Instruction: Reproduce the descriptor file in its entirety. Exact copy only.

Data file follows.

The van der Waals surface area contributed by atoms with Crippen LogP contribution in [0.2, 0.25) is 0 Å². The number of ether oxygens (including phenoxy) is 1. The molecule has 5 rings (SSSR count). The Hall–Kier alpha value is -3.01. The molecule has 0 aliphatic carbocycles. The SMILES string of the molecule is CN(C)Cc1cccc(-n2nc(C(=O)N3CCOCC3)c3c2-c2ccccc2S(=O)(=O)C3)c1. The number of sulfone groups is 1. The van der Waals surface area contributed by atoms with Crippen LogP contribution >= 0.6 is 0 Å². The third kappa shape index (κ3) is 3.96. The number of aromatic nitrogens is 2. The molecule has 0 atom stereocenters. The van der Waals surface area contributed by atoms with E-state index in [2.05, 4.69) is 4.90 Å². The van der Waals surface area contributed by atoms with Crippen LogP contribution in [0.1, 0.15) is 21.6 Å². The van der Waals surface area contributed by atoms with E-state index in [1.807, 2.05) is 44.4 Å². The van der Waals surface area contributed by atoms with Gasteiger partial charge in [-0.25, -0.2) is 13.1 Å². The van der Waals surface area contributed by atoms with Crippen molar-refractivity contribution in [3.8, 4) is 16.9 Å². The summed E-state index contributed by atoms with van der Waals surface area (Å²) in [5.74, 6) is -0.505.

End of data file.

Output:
The van der Waals surface area contributed by atoms with Crippen LogP contribution in [0.2, 0.25) is 0 Å². The number of ether oxygens (including phenoxy) is 1. The molecule has 5 rings (SSSR count). The Hall–Kier alpha value is -3.01. The molecule has 0 aliphatic carbocycles. The SMILES string of the molecule is CN(C)Cc1cccc(-n2nc(C(=O)N3CCOCC3)c3c2-c2ccccc2S(=O)(=O)C3)c1. The number of sulfone groups is 1. The van der Waals surface area contributed by atoms with Crippen LogP contribution >= 0.6 is 0 Å². The third kappa shape index (κ3) is 3.96. The number of aromatic nitrogens is 2. The molecule has 0 atom stereocenters. The van der Waals surface area contributed by atoms with E-state index in [2.05, 4.69) is 4.90 Å². The van der Waals surface area contributed by atoms with Crippen LogP contribution in [0.1, 0.15) is 21.6 Å². The van der Waals surface area contributed by atoms with E-state index in [1.807, 2.05) is 44.4 Å². The van der Waals surface area contributed by atoms with Gasteiger partial charge in [-0.25, -0.2) is 13.1 Å². The van der Waals surface area contributed by atoms with Crippen molar-refractivity contribution in [3.8, 4) is 16.9 Å². The summed E-state index contributed by atoms with van der Waals surface area (Å²) in [5.74, 6) is -0.505.